The Last of Us changed my expectations for game adaptations

HBO's The Last of Us is a massive success now, there was a time when there was good reason to be concerned about its existence.
The Last of Us HBO Key Art

HBO’s adaptation of The Last of Us (TLOU) earned itself widespread critical acclaim, debuting to a whopping 4.7 million US viewers in its premiere episode alone, with its audience only ballooning from there. It has cemented itself as a more than worthy adaptation true to its source material. But the question that played on my mind when this series was first announced was, ‘why did this story need to be retold?’ 

I have a somewhat love-hate relationship with video game adaptations, and as a huge fan of The Last of Us, I initially went into this series on tenterhooks. Part of this was due to the Uncharted film, adapted from another great Naughty Dog series, and something I personally felt had every ingredient available to it to become a standout cinematic experience. But it fell flat in several areas.

On the other hand, many studios (mainly Netflix) have done incredible work bringing beloved game franchises to life, such as The Witcher, Cyberpunk Edgerunners, and Arcane, which have all received acclaim for succeeding in adapting their source material.

The Witcher. Image: Netflix

Video game adaptations are always conducive to bringing new audiences into a property, since not everyone plays games, or perhaps they simply don’t have the time to complete stories that can go on for dozens and dozens of hours.

That’s reason enough to adapt any property, but back then, I really didn’t want this specific title to become an over-exhausted story, or have it be recreated without a purpose. 

More content equals more revenue, of course, but in the case of The Last of Us, I initially felt that so much of this world and these characters had already been explored, and really wasn’t sure what new themes could be drawn on to make this series a truly compelling watch for me.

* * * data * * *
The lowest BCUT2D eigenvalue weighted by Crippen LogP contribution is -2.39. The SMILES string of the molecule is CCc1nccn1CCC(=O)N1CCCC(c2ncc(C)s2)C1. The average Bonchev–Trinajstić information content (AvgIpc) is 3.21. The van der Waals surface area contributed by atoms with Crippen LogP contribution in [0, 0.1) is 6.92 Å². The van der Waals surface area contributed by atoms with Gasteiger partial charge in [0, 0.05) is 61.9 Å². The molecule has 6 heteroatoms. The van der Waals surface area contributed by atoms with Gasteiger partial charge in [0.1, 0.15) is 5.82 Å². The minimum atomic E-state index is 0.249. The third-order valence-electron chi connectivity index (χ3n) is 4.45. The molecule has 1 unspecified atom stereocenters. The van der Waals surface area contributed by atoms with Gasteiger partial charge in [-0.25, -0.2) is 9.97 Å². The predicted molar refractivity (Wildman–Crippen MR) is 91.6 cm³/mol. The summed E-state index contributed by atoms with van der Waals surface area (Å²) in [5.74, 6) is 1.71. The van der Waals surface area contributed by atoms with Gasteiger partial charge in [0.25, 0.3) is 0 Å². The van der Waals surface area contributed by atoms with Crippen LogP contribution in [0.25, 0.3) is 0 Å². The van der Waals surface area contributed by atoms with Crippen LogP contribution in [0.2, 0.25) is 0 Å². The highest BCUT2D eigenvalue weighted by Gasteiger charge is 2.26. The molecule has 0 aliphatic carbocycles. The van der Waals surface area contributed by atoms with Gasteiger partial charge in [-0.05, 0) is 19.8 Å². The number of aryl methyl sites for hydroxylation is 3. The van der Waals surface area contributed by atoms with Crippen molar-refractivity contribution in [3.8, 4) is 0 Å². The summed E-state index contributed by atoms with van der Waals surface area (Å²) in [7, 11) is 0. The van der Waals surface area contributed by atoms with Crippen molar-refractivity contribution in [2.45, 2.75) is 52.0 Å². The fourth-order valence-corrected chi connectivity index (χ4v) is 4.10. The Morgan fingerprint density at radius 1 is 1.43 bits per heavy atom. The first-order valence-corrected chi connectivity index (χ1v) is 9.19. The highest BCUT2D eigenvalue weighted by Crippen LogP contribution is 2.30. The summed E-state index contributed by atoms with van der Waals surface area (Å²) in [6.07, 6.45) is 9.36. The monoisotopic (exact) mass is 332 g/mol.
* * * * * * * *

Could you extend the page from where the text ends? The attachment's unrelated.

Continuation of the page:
But within the first ten minutes of the premiere episode, the importance of this adaptation immediately stood out to me, and my concerns were well and truly quelled as the series furthered.  

The Last of Us Episode 1
Image: HBO / Binge

Episode 1 begins with a flashback to 1968, seeing several epidemiologists discuss crucial talking points alluding to the origin of the Cordyceps virus. Scenes leading up to the outbreak are also shown in more detail in the episode’s opening moments, which slowly ease the audience into its inevitable effects. I loved that this was a focal point so early on, as there isn’t a lot of content within the base games that explicitly explores how the outbreak came to be. 

A suggestion of additional, pre-TLOU backstory surfaced as an easter egg in Uncharted 4 (published after the original TLOU game), which revealed a poster of a pregnant woman wearing a gas mask, next to the title ‘The Last of Us American Daughters’. Some fans speculated this could have pointed to a Dark Horse comic book adaptation centred on Ellie’s mother, though this was eventually left for people to simply speculate on, perhaps only serving as a teaser for The Last of Us Part II. 

Uncharted 4. Image via Richard Cardenas

But beyond the additional context the HBO adaptation provides, there are so many valuable moments that more clearly convey each character’s complex motivations and emotions, and present them in whole new lights.

Merle Dandridge, who returned to reprise her role as Marlene in the series, plays her character much more assertively in early episodes, compared to how she was first presented in the games. She is shown as more of a delegator, and we see how she reacts to the world around her in the midst of war, as she spearheads a revolution leading the series’ primary resistance group, The Fireflies.

Pedro Pascal brings a certain softness and vulnerability to Joel, depicting him much more intimately, even during some of the adaptations’ intense moments. Anna Torv showcases Tess’s distinct intelligence and grit, while playing on some of the unspoken maternal aspects of her character, which is spoken about in more detail in HBO’s The Last of Us Podcast.

One of my absolute favourite things the first episode highlighted was Joel’s daughter, Sarah. In the first game, Sarah is only seen inside her home on the night before the invasion begins, sharing a sweet moment on Joel’s birthday where she gifts him his repaired watch. 

The Last of Us HBO
Image: HBO / Binge

The scenes that follow in the game become immediately more intense and violent, as we see the results of the outbreak throughout a city in stampede. Finally, it’s that scene, where Sarah is gunned down by a soldier instructed to impede any possible spread of the virus. The brutality of this new world becomes apparent, as Joel cradles Sarah in her final moments. An instant connection is built with the audience, and once the twenty year time jump takes place, we see Joel as an individual hardened by this loss.